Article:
Dǒuyīn (TikTok in China) user Taogeceping posted this brief footage of an incredible sculpture of Joaquin Phoenix’s take on The Joker. Not only is the front of the bust incredibly realistic, but it also features a surprise when you walk around to its back. We’d love to know who the artist is so we can give credit where it’s due.
Shimmering at the base of Australia’s sacred Uluru, Field of Light – Tili Wiru Tjuta Nyakutjaku in local Pitjantjatjara – is an epic art installation of 50,000 solar-powered lights that glow from dusk ‘til dawn. Artist Bruce Munro’s traveling spectacle covers an area the size of four football fields until it’s lights-out 1.1.21.
Dalibor Farný is one of the world’s only experts at making custom nixie tubes. In this 22-minute video, he crafts the prototype for an enormous tube filled with numeric filaments. The process requires surgical precision for the filament wiring, masterful glassblowing skills, and the tiniest defect can make tubes unusable.
Inspired by this image, LEGO builders Grant Davis, Eli Willsea, and Micah Biedeman collaborated on this impressive diorama, which features an pyramid of buildings at its back, flanked by structures on either side. When viewed from the proper angle, a minifig can be seen sitting on a girder, drinking in the majesty of his world.
You could hang a hunter’s trophy on your wall, or perhaps choose something a little more friendly to animals with this colorful, abstract image of a powerful stag. Created by artist Koby Feldmos, this original 67″x 34″ painting has an almost sculptural feel to it thanks to its thick layers of oil paint.
Inspired by an early 20th-century project in which artists predicted the future, Playing Arts invited dozens of artists to do the same for the year 2120. The unique and colorful images come printed on premium playing cards and work in concert with an augmented reality app to bring some of the designs to life. View all card designs here.
Swiss artist Simon Berger creates portraits by shattering glass. His technique involves gently hammering away at a sheet of laminated safety glass, which holds together the pieces as his finished image comes into view. Watch him create another of his smashing portraits here.
Brooklyn artist James Haggerty creates images using staples as his medium. After wowing us with his Star Wars series, he made an incredible portrait of their family dog, Doxie. The finished piece is made from 75,738 staples in a variety of colors. We love how he arranged the staples to create the hair texture.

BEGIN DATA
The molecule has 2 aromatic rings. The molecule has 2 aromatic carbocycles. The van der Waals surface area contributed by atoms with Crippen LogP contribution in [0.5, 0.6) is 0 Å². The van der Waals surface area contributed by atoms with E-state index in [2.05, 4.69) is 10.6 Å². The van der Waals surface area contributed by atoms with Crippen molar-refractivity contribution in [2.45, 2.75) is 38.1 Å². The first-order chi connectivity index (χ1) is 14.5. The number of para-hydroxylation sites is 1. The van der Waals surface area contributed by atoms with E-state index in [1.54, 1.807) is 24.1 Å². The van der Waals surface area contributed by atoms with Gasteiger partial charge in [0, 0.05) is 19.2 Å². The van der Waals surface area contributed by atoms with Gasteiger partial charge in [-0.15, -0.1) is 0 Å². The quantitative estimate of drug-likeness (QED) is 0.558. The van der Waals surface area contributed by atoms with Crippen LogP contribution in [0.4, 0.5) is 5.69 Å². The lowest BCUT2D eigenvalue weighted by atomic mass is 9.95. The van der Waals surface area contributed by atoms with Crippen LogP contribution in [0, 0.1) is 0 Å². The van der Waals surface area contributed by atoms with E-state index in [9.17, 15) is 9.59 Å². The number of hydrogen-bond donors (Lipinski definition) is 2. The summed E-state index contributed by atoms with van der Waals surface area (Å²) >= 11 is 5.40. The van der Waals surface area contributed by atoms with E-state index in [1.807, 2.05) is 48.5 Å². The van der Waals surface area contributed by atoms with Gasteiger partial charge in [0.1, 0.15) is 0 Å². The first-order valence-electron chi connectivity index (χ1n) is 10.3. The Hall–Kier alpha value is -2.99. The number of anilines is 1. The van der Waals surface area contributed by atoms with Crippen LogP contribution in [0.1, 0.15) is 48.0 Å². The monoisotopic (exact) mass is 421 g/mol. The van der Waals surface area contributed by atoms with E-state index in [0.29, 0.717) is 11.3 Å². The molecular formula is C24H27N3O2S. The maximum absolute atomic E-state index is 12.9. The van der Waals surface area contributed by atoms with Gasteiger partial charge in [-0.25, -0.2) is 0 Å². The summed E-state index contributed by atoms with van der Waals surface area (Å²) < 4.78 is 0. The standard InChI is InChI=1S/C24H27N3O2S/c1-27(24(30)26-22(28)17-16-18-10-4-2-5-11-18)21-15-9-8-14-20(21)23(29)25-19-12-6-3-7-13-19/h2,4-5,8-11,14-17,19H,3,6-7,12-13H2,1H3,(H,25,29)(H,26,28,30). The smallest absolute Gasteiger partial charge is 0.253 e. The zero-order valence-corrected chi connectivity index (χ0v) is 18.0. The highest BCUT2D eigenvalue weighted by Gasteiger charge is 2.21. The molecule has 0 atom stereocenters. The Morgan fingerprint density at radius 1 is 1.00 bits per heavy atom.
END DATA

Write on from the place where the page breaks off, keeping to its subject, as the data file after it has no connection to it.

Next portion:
We have fond childhood memories of creating repetitive geometric patterns using a Spirograph. This compilation video of elegant desserts being embellished by pastry artist Amaury Guichon reminds us of those times, as he show off some masterful piping skills with his delectable, edible treats.
This mindbending dance performance comes from Yoann Bourgeois, who’s famous for deeply integrating scenery into his choreography. This footage, from the 2016 performance Celui Qui tombe, features a troupe of six talented dancers as they move and balance to stay upright on a rapidly-spinning platform.
Russian art collective TUNDRA teamed up with display company HOLO ONE to create this hypnotic artwork. It features a series of modular, scalable persistence of vision screens which display moving patterns that highlight and reflect the space in which they are installed. The piece made its debut in Shanghai, China in July 2020.
Most cheap globes are made by forming cardboard or plastic around a mold. Maker SKM shows how he built his own cardboard globe from scratch by building a spherical skeleton, then wrapping the structure in triangular slices of paper. More impressive is the 3-axis rotating stand, built primarily from popsicle sticks formed into rings.